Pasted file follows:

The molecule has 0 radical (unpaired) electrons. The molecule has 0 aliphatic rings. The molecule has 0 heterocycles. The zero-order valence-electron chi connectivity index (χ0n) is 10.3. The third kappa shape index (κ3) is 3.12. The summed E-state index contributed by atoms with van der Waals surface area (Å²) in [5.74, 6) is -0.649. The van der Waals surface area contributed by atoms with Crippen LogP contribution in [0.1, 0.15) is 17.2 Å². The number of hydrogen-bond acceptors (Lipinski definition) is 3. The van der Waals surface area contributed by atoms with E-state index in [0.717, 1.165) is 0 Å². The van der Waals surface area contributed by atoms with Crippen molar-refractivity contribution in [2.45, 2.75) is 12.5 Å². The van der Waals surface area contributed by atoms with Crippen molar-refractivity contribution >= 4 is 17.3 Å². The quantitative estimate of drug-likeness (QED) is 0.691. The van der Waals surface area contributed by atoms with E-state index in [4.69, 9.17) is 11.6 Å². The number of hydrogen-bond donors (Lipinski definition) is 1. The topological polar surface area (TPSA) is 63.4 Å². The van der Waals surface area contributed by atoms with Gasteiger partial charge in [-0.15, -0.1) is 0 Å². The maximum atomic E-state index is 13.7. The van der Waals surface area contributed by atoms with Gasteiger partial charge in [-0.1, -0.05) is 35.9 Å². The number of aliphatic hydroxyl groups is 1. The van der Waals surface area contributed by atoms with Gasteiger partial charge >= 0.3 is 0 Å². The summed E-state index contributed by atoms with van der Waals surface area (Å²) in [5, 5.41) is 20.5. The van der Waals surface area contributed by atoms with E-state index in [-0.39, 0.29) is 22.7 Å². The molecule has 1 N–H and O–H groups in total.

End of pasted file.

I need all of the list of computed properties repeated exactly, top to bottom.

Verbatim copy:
The molecule has 0 radical (unpaired) electrons. The molecule has 0 aliphatic rings. The molecule has 0 heterocycles. The zero-order valence-electron chi connectivity index (χ0n) is 10.3. The third kappa shape index (κ3) is 3.12. The summed E-state index contributed by atoms with van der Waals surface area (Å²) in [5.74, 6) is -0.649. The van der Waals surface area contributed by atoms with Crippen LogP contribution in [0.1, 0.15) is 17.2 Å². The number of hydrogen-bond acceptors (Lipinski definition) is 3. The van der Waals surface area contributed by atoms with E-state index in [0.717, 1.165) is 0 Å². The van der Waals surface area contributed by atoms with Crippen molar-refractivity contribution in [2.45, 2.75) is 12.5 Å². The van der Waals surface area contributed by atoms with Crippen molar-refractivity contribution >= 4 is 17.3 Å². The quantitative estimate of drug-likeness (QED) is 0.691. The van der Waals surface area contributed by atoms with E-state index in [4.69, 9.17) is 11.6 Å². The number of hydrogen-bond donors (Lipinski definition) is 1. The topological polar surface area (TPSA) is 63.4 Å². The van der Waals surface area contributed by atoms with Gasteiger partial charge in [-0.15, -0.1) is 0 Å². The maximum atomic E-state index is 13.7. The van der Waals surface area contributed by atoms with Gasteiger partial charge in [-0.1, -0.05) is 35.9 Å². The number of aliphatic hydroxyl groups is 1. The van der Waals surface area contributed by atoms with Gasteiger partial charge >= 0.3 is 0 Å². The summed E-state index contributed by atoms with van der Waals surface area (Å²) in [5, 5.41) is 20.5. The van der Waals surface area contributed by atoms with E-state index in [-0.39, 0.29) is 22.7 Å². The molecule has 1 N–H and O–H groups in total.